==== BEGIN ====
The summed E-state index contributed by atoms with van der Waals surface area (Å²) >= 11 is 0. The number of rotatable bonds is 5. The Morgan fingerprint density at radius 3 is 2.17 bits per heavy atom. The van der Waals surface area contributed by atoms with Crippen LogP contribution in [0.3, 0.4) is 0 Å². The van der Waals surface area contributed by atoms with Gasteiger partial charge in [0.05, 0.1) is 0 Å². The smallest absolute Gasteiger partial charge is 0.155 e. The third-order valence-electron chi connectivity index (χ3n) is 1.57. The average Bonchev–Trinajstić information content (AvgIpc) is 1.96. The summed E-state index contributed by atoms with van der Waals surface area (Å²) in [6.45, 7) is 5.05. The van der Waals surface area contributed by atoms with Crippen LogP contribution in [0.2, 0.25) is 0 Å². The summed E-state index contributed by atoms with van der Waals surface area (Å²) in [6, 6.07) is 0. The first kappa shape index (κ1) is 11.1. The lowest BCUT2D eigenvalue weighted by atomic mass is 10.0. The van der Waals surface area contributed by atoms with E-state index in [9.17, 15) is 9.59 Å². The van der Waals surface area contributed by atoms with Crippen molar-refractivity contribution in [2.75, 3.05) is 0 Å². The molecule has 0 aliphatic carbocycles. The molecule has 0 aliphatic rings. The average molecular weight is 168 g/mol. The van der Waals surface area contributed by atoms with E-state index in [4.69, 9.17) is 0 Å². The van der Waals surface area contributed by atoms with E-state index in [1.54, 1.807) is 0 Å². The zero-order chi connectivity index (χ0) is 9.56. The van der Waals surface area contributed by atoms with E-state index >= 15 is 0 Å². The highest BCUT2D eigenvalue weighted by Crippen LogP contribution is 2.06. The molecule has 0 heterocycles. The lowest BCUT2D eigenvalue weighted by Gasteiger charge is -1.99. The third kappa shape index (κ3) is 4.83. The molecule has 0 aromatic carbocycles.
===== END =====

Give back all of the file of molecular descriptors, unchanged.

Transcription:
The summed E-state index contributed by atoms with van der Waals surface area (Å²) >= 11 is 0. The number of rotatable bonds is 5. The Morgan fingerprint density at radius 3 is 2.17 bits per heavy atom. The van der Waals surface area contributed by atoms with Crippen LogP contribution in [0.3, 0.4) is 0 Å². The van der Waals surface area contributed by atoms with Gasteiger partial charge in [0.05, 0.1) is 0 Å². The smallest absolute Gasteiger partial charge is 0.155 e. The third-order valence-electron chi connectivity index (χ3n) is 1.57. The average Bonchev–Trinajstić information content (AvgIpc) is 1.96. The summed E-state index contributed by atoms with van der Waals surface area (Å²) in [6.45, 7) is 5.05. The van der Waals surface area contributed by atoms with Crippen LogP contribution in [0.2, 0.25) is 0 Å². The summed E-state index contributed by atoms with van der Waals surface area (Å²) in [6, 6.07) is 0. The first kappa shape index (κ1) is 11.1. The lowest BCUT2D eigenvalue weighted by atomic mass is 10.0. The van der Waals surface area contributed by atoms with E-state index in [9.17, 15) is 9.59 Å². The van der Waals surface area contributed by atoms with Crippen molar-refractivity contribution in [2.75, 3.05) is 0 Å². The molecule has 0 aliphatic carbocycles. The molecule has 0 aliphatic rings. The average molecular weight is 168 g/mol. The van der Waals surface area contributed by atoms with E-state index in [4.69, 9.17) is 0 Å². The van der Waals surface area contributed by atoms with E-state index in [1.54, 1.807) is 0 Å². The zero-order chi connectivity index (χ0) is 9.56. The van der Waals surface area contributed by atoms with E-state index >= 15 is 0 Å². The highest BCUT2D eigenvalue weighted by Crippen LogP contribution is 2.06. The molecule has 0 heterocycles. The lowest BCUT2D eigenvalue weighted by Gasteiger charge is -1.99. The third kappa shape index (κ3) is 4.83. The molecule has 0 aromatic carbocycles.